Packet forwarding prioritization (PFP) has been available in off-the-shelf routers like Cisco and Juniper along with some kinds of middleboxes such as traffic shapers. ISPs have come to rely on these mechanisms for managing their networks, for example as a way of rate limiting certain classes of applications (e.g. peer-to-peer), see an article in WSJ.Methodology:
PFP may have a significant impact on the performance of your applications. It can also impact the accuracy of measurement tools' output and the effectiveness of network troubleshooting procedures. For example, when there is ICMP rate-limiting, ping may not accurately represent the loss rates of TCP applications. However, users, developers and most other network administrators have no information of such settings nor ways to procure it. Therefore, we provide POPI (Packet fOrwarding Priority Inference) as an end-to-end tool to infer such settings.
Our methodology is simple. We measure the path with different types of packets and then compares the loss rates of them. We designed a robust statistical method, rank method, for comparing the loss rates of different packet types.Software:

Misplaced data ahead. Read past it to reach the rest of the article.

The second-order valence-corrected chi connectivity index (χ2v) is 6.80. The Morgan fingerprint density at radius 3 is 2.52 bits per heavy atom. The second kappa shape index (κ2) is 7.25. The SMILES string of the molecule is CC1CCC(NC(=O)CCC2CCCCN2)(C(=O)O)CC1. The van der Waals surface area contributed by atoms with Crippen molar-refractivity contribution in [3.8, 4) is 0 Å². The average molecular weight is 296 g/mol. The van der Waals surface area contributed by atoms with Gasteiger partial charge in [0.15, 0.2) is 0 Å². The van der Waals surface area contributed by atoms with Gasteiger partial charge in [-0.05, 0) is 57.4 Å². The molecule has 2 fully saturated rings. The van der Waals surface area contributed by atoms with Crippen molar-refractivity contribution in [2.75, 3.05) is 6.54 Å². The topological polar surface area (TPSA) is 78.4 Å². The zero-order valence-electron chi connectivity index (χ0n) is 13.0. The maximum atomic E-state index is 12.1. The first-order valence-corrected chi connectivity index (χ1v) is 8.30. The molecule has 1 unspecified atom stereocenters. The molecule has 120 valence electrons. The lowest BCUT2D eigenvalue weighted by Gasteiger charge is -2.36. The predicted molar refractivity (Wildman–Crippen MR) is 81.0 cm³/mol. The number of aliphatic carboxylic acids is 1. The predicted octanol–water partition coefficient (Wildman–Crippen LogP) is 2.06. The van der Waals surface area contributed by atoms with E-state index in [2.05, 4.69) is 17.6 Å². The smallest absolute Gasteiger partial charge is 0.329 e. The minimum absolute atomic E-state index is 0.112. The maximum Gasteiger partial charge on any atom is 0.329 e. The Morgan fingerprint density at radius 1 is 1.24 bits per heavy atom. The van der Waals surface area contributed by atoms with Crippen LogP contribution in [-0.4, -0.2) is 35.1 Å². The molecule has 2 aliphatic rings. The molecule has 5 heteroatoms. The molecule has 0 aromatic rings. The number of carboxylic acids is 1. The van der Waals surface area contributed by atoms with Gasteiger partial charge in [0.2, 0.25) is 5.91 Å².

To use POPI, you should specify at least two different packets, choose a probe mode, and specify the destination IP. POPI currently works in two probe modes, end-to-end mode and hop-by-hop mode. (see README in the software package). It currently allows you to specify:Feedback:
- IP protocol number (TCP, UDP, ICMP, etc),
- the destination and source port for TCP and UDP packets,
- the type and identifier for ICMP packets.
This research was conducted jointly by Tsinghua NGN and Northwestern LIST. Feedback, comments and bugfixes are welcomed. Contact Guohan Lu .People:
- Guohan Lu
- Yan Chen
- Stefan Birrer
- Fabian E. Bustamante
- Chi Yin Cheung
- Xing Li
This work is partially supported by China 863 Program under grant 2006AA01Z201130 and by USA Department of Engergy (DoE) Early Career Award DE-FG02-05ER25692.